The Psychology of Voice and Performance Capabilities in Masculine and Feminine Cultures and Contexts
Journal of Personality and Social Psychology
Posted: 2 Mar 2010
Date Written: March 2, 2010
This paper examines the hypothesis that in masculine cultures, or other contexts that emphasize competitive achievement, those with higher performance capabilities will feel empowered to have input into decisions and hence will desire opportunities to voice their opinions about decisions to be made. In contrast, in more feminine cultures, or other contexts that value the importance of nurturing people with lower capability, those with lower capabilities will feel valued as important group members, thus will feel worthy of receiving voice, and hence will appreciate voice opportunities. We provide evidence for these predictions in two studies, one conducted in the United States (a more masculine culture) and one in the Netherlands (a more feminine culture). Evidence also comes from experimental conditions in both studies, in which we made salient to participants "countercultural" norms and values, that is, nurturing the less capable in the United States and competitive achievement in the Netherlands. Implications for the psychology of voice and cross-cultural research are discussed.
The studies presented here illustrate a methodological procedure that may be used to account for cross-national differences in people’s thoughts, feelings, and behaviors. In many cross-cultural studies, researchers select participants from different cultures and assume that the participants differ along certain psychological dimensions, which, in turn, elicit differences in dependent variables of cognition, emotion, or behavior. As suggested by the present research, one way to evaluate whether certain psychological dimensions account for cross-cultural differences is to assign people from a particular culture to a condition designed to elicit a “countercultural” psychological state, for example, one that emphasizes femininity values in the United States and one that emphasizes masculinity values in the Netherlands. By including such countercultural conditions in our studies (i.e., the experimental conditions), we are on firmer ground in suggesting that the different results that emerged in the control conditions in the American sample in Study 1 and in the Dutch sample in Study 2 are attributable to differences in how much members of the two cultures assigned importance to the values associated with masculinity and femininity, respectively.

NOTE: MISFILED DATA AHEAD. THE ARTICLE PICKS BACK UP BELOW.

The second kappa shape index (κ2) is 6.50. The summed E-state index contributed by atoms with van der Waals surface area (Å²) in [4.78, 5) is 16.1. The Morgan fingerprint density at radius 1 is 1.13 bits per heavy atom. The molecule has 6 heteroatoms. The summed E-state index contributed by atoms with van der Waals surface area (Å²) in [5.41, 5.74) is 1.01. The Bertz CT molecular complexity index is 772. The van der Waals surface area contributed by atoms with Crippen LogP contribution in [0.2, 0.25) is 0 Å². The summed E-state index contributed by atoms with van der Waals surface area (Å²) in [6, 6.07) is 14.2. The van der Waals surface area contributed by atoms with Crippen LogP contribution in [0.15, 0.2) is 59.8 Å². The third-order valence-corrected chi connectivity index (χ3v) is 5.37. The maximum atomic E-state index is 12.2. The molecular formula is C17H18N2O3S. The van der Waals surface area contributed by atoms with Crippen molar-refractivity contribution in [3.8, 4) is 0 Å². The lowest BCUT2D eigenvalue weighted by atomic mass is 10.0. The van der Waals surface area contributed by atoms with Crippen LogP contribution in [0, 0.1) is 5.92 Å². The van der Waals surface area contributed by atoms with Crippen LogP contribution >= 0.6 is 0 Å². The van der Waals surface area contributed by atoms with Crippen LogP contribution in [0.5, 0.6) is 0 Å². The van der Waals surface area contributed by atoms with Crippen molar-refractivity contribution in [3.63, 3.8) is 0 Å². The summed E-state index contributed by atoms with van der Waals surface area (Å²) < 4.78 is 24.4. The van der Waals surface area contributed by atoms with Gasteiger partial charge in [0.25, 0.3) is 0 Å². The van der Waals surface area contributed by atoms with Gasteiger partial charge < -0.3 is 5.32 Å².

Keywords: voice, performance capabilities, masculine and feminine cultures, competitive achievement, nurturance
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